Bangalore: Local shipowners plan to ask the government to review its rules on foreign direct investment (FDI) in shipping to protect the sector from overseas competition.
India has allowed 100% FDI in shipping since 2001 but until now no overseas firm has used the option.
“Hundred per cent FDI in shipping has not helped India at all,” said Anil Devli, president at Mercator Lines Ltd, India’s second-biggest shipping firm by fleet capacity. “Nobody came to India all these years.”
Seeking protection: A file photo of Jawaharlal Nehru Port in Mumbai. India has allowed 100% FDI in shipping since 2001, but until now no firm from outside the country has used the option. Ashesh Shah / Mint
That may change with Malaysian petroleum shipping firm AET Tanker Holdings Sdn Bhd looking to operate from India by registering some of its vessels here.
“If you want to start a company in Malaysia, you should hand over 51% stake to a local company there,” said the managing director of a Mumbai-based shipping firm that specializes in carrying petroleum products along India’s coast. “If AET wants to set up a company and operate from India, it should give 51% stake to an Indian company. It should be reciprocal.” The executive declined to be named.
Local shipowners plan to meet commerce minister Anand Sharma to lobby their case. They have put forward rules prevailing in Indonesia, Malaysia, China and West Asia to make their point.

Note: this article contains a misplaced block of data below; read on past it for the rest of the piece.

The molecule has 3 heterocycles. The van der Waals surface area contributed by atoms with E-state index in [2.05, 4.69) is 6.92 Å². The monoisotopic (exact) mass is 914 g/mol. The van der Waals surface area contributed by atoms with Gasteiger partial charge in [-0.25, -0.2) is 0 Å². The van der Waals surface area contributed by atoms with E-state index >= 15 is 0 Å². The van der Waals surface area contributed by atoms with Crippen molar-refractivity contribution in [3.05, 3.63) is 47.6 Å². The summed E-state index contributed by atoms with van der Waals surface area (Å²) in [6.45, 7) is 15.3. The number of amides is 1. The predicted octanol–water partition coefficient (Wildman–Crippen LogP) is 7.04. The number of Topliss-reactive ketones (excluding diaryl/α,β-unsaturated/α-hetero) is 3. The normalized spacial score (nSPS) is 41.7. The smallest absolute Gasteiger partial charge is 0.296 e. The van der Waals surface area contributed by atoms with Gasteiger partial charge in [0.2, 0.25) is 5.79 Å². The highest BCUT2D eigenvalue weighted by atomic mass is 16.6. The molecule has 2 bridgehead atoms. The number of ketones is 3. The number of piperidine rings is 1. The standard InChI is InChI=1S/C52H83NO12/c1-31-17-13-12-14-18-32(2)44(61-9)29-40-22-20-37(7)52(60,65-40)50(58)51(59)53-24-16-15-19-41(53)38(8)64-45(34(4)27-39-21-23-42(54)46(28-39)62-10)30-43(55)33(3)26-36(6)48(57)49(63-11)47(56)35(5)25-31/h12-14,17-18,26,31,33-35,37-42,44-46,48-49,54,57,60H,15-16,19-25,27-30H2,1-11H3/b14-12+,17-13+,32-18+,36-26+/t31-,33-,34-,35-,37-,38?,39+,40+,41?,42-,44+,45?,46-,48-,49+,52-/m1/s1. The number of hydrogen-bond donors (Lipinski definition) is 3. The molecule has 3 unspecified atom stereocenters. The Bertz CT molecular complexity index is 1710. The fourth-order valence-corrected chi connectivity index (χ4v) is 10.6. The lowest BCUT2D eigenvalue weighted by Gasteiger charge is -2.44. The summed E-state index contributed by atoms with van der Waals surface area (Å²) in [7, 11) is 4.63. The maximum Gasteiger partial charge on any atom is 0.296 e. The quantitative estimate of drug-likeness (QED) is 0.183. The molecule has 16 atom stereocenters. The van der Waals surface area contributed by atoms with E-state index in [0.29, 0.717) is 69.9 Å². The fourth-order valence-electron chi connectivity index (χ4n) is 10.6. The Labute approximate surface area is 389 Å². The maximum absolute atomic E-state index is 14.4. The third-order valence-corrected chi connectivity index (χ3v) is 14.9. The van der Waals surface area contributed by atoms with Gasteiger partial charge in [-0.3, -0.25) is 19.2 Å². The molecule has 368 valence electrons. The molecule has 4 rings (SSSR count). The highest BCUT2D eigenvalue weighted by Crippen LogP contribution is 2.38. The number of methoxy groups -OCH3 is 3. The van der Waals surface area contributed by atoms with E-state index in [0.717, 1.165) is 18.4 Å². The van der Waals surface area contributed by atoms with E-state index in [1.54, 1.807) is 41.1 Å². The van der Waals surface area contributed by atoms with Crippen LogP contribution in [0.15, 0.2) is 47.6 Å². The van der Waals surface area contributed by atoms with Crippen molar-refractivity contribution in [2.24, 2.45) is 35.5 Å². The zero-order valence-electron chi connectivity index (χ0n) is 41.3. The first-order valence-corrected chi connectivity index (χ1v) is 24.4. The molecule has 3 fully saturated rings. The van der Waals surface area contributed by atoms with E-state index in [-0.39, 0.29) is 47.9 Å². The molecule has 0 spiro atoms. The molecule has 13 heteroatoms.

The Indonesian government has reserved all liquefied petroleum gas (LPG) shipments on domestic routes for ships under the Indonesian flag and majority owned by its citizens. Any firm that wants to operate in West Asia should have a local partner who holds a majority stake in the venture. China has made it mandatory that only Chinese companies can move coastal cargo.
“In today’s context, when the world is looking inward, and every government talks about protectionist measures for their indigenous industry, we must do the same in India,” S. Hajara, chairman and managing director of state-run Shipping Corp. of India Ltd (SCI), India’s biggest ocean liner, told Mint in an earlier interview on 17 August.Hajara is also the president of industry lobby group Indian National Shipowners Association.
“Every industry has got a trade barrier. We are saying that the Indian coast should be completely reserved for the Indian flag carriers,” he added.
Local shipowners say India has suddenly caught the fancy of foreign shipping firms as single hull tankers can be operated on the country’s coast till 2015.
“They are looking at dumping their single hull tankers in India because such tankers cannot be operated in their own countries after December 2010,” a shipping company executive said, asking not to be named.
The International Maritime Organization, the global maritime regulator, has mandated that single-bottom tankers be replaced with double-bottom ones by December 2010 globally, to make carriage of liquids such as oil safer.
Several maritime nations, however, have framed their own rules on single bottom tankers plying along their coast purely for carrying domestic cargo even after 2010.
India’s maritime regulator, the director general of shipping, has allowed single hull tankers to ply along the country’s coast till 2015.
AET says its ships are well maintained.
“A central pillar of AET’s business strategy is to forge long-term relationships with quality partners—and that demands the continued operation of well-maintained vessels,” said Paul Lovell, head of corporate communications at AET.
Exploring the opportunity to register an AET vessel in India is a logical extension to the firm’s considerable investment in India, he said, adding that any vessel being redeployed to India would undergo a thorough inspection.